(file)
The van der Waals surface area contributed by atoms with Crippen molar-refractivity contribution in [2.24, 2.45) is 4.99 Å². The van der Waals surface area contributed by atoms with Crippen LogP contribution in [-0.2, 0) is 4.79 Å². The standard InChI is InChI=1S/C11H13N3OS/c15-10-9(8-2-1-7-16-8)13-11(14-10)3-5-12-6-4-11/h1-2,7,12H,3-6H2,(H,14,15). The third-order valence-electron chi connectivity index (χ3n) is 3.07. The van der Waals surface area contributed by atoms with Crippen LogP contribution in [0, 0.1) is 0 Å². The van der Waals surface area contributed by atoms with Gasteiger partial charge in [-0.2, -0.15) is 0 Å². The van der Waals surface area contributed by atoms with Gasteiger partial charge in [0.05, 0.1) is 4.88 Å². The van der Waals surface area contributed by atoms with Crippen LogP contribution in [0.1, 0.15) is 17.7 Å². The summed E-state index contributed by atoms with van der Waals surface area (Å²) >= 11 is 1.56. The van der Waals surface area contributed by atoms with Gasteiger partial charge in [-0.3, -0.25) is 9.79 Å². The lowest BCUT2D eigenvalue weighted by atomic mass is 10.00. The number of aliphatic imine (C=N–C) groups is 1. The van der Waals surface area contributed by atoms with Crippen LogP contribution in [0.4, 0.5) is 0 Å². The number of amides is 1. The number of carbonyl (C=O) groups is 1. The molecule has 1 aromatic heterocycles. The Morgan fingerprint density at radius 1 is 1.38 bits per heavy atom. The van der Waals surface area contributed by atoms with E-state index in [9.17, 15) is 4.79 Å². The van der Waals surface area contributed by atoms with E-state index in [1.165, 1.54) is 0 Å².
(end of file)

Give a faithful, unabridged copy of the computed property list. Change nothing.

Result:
The van der Waals surface area contributed by atoms with Crippen molar-refractivity contribution in [2.24, 2.45) is 4.99 Å². The van der Waals surface area contributed by atoms with Crippen LogP contribution in [-0.2, 0) is 4.79 Å². The standard InChI is InChI=1S/C11H13N3OS/c15-10-9(8-2-1-7-16-8)13-11(14-10)3-5-12-6-4-11/h1-2,7,12H,3-6H2,(H,14,15). The third-order valence-electron chi connectivity index (χ3n) is 3.07. The van der Waals surface area contributed by atoms with Crippen LogP contribution in [0, 0.1) is 0 Å². The van der Waals surface area contributed by atoms with Gasteiger partial charge in [-0.2, -0.15) is 0 Å². The van der Waals surface area contributed by atoms with Gasteiger partial charge in [0.05, 0.1) is 4.88 Å². The van der Waals surface area contributed by atoms with Crippen LogP contribution in [0.1, 0.15) is 17.7 Å². The summed E-state index contributed by atoms with van der Waals surface area (Å²) >= 11 is 1.56. The van der Waals surface area contributed by atoms with Gasteiger partial charge in [-0.3, -0.25) is 9.79 Å². The lowest BCUT2D eigenvalue weighted by atomic mass is 10.00. The number of aliphatic imine (C=N–C) groups is 1. The van der Waals surface area contributed by atoms with Crippen LogP contribution in [0.4, 0.5) is 0 Å². The number of amides is 1. The number of carbonyl (C=O) groups is 1. The molecule has 1 aromatic heterocycles. The Morgan fingerprint density at radius 1 is 1.38 bits per heavy atom. The van der Waals surface area contributed by atoms with E-state index in [9.17, 15) is 4.79 Å². The van der Waals surface area contributed by atoms with E-state index in [1.165, 1.54) is 0 Å².